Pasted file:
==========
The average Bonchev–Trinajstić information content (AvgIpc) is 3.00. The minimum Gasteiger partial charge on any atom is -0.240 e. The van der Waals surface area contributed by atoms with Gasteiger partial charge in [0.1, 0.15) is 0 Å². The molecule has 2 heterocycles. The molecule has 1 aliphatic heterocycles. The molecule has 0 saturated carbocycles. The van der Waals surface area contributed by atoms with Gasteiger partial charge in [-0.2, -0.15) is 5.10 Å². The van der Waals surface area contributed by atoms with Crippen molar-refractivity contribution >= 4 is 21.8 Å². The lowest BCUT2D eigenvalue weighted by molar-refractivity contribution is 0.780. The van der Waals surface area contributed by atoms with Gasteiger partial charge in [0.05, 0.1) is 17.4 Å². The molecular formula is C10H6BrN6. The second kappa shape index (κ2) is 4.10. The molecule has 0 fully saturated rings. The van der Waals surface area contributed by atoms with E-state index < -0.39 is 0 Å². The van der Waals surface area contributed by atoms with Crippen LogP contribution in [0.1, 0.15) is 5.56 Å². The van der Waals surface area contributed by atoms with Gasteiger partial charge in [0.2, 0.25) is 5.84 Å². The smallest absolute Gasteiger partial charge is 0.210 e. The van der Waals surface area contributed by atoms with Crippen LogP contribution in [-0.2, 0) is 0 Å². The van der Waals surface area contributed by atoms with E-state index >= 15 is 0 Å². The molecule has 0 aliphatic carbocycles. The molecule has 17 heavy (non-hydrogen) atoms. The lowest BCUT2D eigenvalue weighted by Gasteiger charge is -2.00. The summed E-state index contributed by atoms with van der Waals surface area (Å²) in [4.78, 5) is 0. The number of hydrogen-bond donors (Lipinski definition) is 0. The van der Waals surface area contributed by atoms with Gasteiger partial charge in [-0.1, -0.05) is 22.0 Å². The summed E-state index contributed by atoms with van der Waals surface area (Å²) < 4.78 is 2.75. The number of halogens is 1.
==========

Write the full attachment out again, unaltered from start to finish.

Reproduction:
The average Bonchev–Trinajstić information content (AvgIpc) is 3.00. The minimum Gasteiger partial charge on any atom is -0.240 e. The van der Waals surface area contributed by atoms with Gasteiger partial charge in [0.1, 0.15) is 0 Å². The molecule has 2 heterocycles. The molecule has 1 aliphatic heterocycles. The molecule has 0 saturated carbocycles. The van der Waals surface area contributed by atoms with Gasteiger partial charge in [-0.2, -0.15) is 5.10 Å². The van der Waals surface area contributed by atoms with Crippen molar-refractivity contribution >= 4 is 21.8 Å². The lowest BCUT2D eigenvalue weighted by molar-refractivity contribution is 0.780. The van der Waals surface area contributed by atoms with Gasteiger partial charge in [0.05, 0.1) is 17.4 Å². The molecular formula is C10H6BrN6. The second kappa shape index (κ2) is 4.10. The molecule has 0 fully saturated rings. The van der Waals surface area contributed by atoms with E-state index < -0.39 is 0 Å². The van der Waals surface area contributed by atoms with Crippen LogP contribution in [0.1, 0.15) is 5.56 Å². The van der Waals surface area contributed by atoms with Gasteiger partial charge in [0.2, 0.25) is 5.84 Å². The smallest absolute Gasteiger partial charge is 0.210 e. The van der Waals surface area contributed by atoms with Crippen LogP contribution in [-0.2, 0) is 0 Å². The van der Waals surface area contributed by atoms with E-state index >= 15 is 0 Å². The molecule has 0 aliphatic carbocycles. The molecule has 17 heavy (non-hydrogen) atoms. The lowest BCUT2D eigenvalue weighted by Gasteiger charge is -2.00. The summed E-state index contributed by atoms with van der Waals surface area (Å²) in [4.78, 5) is 0. The number of hydrogen-bond donors (Lipinski definition) is 0. The van der Waals surface area contributed by atoms with Gasteiger partial charge in [-0.1, -0.05) is 22.0 Å². The summed E-state index contributed by atoms with van der Waals surface area (Å²) < 4.78 is 2.75. The number of halogens is 1.